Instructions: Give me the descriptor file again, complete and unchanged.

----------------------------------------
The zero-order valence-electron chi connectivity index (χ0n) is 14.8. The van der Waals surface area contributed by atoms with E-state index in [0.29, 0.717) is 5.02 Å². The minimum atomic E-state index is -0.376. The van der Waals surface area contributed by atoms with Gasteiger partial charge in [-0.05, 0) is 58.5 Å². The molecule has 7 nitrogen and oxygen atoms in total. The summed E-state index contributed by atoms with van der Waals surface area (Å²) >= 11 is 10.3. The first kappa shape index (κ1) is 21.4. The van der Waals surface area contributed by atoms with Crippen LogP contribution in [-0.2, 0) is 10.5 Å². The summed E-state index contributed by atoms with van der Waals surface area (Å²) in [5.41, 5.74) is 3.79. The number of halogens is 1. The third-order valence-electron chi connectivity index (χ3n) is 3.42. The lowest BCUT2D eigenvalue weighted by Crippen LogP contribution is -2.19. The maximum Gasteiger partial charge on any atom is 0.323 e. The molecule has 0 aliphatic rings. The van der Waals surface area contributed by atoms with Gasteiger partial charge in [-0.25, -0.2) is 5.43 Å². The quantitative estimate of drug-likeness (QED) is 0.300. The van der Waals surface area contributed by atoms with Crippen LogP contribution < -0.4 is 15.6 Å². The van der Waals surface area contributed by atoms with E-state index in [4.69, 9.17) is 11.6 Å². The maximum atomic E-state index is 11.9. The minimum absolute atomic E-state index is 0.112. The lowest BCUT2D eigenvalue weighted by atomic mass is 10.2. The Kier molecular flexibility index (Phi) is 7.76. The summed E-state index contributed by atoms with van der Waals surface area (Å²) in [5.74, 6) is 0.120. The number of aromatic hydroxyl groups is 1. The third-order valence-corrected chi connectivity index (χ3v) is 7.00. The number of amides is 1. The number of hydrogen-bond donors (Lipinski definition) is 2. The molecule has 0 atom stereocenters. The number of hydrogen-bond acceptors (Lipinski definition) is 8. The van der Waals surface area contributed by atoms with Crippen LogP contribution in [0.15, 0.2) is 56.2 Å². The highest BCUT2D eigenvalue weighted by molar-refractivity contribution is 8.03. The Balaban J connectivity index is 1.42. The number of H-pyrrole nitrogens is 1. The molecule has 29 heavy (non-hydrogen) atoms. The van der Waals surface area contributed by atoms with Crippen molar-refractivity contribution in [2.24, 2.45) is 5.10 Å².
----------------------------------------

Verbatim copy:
The zero-order valence-electron chi connectivity index (χ0n) is 14.8. The van der Waals surface area contributed by atoms with E-state index in [0.29, 0.717) is 5.02 Å². The minimum atomic E-state index is -0.376. The van der Waals surface area contributed by atoms with Gasteiger partial charge in [-0.05, 0) is 58.5 Å². The molecule has 7 nitrogen and oxygen atoms in total. The summed E-state index contributed by atoms with van der Waals surface area (Å²) >= 11 is 10.3. The first kappa shape index (κ1) is 21.4. The van der Waals surface area contributed by atoms with Crippen LogP contribution in [-0.2, 0) is 10.5 Å². The summed E-state index contributed by atoms with van der Waals surface area (Å²) in [5.41, 5.74) is 3.79. The number of halogens is 1. The third-order valence-electron chi connectivity index (χ3n) is 3.42. The lowest BCUT2D eigenvalue weighted by Crippen LogP contribution is -2.19. The maximum Gasteiger partial charge on any atom is 0.323 e. The molecule has 0 aliphatic rings. The van der Waals surface area contributed by atoms with Gasteiger partial charge in [-0.25, -0.2) is 5.43 Å². The quantitative estimate of drug-likeness (QED) is 0.300. The van der Waals surface area contributed by atoms with Crippen LogP contribution < -0.4 is 15.6 Å². The van der Waals surface area contributed by atoms with E-state index in [4.69, 9.17) is 11.6 Å². The maximum atomic E-state index is 11.9. The minimum absolute atomic E-state index is 0.112. The lowest BCUT2D eigenvalue weighted by atomic mass is 10.2. The Kier molecular flexibility index (Phi) is 7.76. The summed E-state index contributed by atoms with van der Waals surface area (Å²) in [5.74, 6) is 0.120. The number of aromatic hydroxyl groups is 1. The third-order valence-corrected chi connectivity index (χ3v) is 7.00. The number of amides is 1. The number of hydrogen-bond donors (Lipinski definition) is 2. The molecule has 0 atom stereocenters. The number of hydrogen-bond acceptors (Lipinski definition) is 8. The van der Waals surface area contributed by atoms with Crippen LogP contribution in [0.15, 0.2) is 56.2 Å². The highest BCUT2D eigenvalue weighted by molar-refractivity contribution is 8.03. The Balaban J connectivity index is 1.42. The number of H-pyrrole nitrogens is 1. The molecule has 29 heavy (non-hydrogen) atoms. The van der Waals surface area contributed by atoms with Crippen molar-refractivity contribution in [2.24, 2.45) is 5.10 Å².